The Cincinnati airport is like a chain family restaurant. You order your pasta or ribs, your caesar salad, your draft beer. Nothing surprising, nothing really good, nothing too terribly bad.
On the whole, I find that approach to dining a let down. I want more risk at meal time -- the attempt at a truly great experience, even if there's an occasional weird and bad one. I like to meet new foods and wines, same as I like to meet new people. I don't mind familiar faces at a party, but I don't want to go to exactly the same party every time.
But these are low-risk enjoyments. At the extremes of life -- surgery, say, or war, or flying across the continent -- when the down side is a long long way down -- I find the chain restaurant approach very comforting. I don't want excitement at the airport. I want competence. If that means boredom, I will embrace it. I'd rather have a dull but able pilot than a drunken genius.
So, getting back to our trip, I was quite pleased with the Cincinnati airport's predictability. My children liked the place too. Not that they cared about flight safety. What they liked -- what they loved -- was the moving sidewalks.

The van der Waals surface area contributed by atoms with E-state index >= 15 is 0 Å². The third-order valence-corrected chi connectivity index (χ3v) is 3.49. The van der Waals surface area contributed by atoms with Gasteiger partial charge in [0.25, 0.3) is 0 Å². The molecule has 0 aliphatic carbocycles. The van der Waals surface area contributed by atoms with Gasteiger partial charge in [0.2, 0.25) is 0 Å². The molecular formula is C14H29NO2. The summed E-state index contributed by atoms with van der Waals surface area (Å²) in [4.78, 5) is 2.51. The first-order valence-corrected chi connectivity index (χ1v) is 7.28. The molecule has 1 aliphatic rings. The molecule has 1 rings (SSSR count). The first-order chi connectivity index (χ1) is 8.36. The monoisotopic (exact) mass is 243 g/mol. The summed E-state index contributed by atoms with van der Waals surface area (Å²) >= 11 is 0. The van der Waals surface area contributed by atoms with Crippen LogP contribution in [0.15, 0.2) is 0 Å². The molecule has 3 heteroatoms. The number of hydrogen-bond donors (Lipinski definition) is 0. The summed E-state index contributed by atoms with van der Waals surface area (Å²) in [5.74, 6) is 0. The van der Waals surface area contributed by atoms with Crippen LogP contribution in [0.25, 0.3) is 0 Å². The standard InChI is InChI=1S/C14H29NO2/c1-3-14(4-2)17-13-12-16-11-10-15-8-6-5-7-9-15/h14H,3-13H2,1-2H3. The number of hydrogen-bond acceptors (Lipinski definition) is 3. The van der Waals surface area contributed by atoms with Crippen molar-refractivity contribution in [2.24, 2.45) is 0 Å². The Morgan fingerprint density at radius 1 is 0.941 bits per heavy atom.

Funny how time telescopes. Watching them frolic on the rubberized ribbons (the four of them reminded me of otters on a slide, laughing hysterically, skipping backwards and forwards, ducking down and popping up, jumping on and off and running around to do it again) took me back to their first time on an escalator. The years dropped from us like Friday knapsacks at the back door. I forgot that this was an airport, and thought only of holiday. I laughed and played along, until an irritated guy in a uniform told us to stop. That had happened on the escalator too. Back then we'd gone to a coffee shop to regroup with muffins and chocolate milk. Was there a muffin place at the Cincinnati airport? Of course there was.